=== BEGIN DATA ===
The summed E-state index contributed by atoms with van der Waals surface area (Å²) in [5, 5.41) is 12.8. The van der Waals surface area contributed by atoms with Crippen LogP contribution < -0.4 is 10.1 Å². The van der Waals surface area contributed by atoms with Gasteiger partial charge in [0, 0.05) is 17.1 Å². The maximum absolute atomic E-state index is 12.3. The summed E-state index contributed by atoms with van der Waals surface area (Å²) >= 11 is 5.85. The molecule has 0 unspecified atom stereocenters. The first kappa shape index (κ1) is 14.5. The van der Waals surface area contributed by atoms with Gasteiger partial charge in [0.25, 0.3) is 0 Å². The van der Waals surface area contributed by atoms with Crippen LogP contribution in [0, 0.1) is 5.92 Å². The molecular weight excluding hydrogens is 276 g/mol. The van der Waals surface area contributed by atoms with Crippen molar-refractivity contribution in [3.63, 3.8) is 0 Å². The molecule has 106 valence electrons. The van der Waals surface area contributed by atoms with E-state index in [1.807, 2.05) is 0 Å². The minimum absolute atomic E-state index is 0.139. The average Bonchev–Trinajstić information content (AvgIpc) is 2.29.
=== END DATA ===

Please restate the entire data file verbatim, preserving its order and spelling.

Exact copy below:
The summed E-state index contributed by atoms with van der Waals surface area (Å²) in [5, 5.41) is 12.8. The van der Waals surface area contributed by atoms with Crippen LogP contribution < -0.4 is 10.1 Å². The van der Waals surface area contributed by atoms with Gasteiger partial charge in [0, 0.05) is 17.1 Å². The maximum absolute atomic E-state index is 12.3. The summed E-state index contributed by atoms with van der Waals surface area (Å²) >= 11 is 5.85. The molecule has 0 unspecified atom stereocenters. The first kappa shape index (κ1) is 14.5. The van der Waals surface area contributed by atoms with Gasteiger partial charge in [0.25, 0.3) is 0 Å². The van der Waals surface area contributed by atoms with Crippen LogP contribution in [0, 0.1) is 5.92 Å². The molecular weight excluding hydrogens is 276 g/mol. The van der Waals surface area contributed by atoms with Crippen molar-refractivity contribution in [3.63, 3.8) is 0 Å². The molecule has 106 valence electrons. The van der Waals surface area contributed by atoms with E-state index in [1.807, 2.05) is 0 Å². The minimum absolute atomic E-state index is 0.139. The average Bonchev–Trinajstić information content (AvgIpc) is 2.29.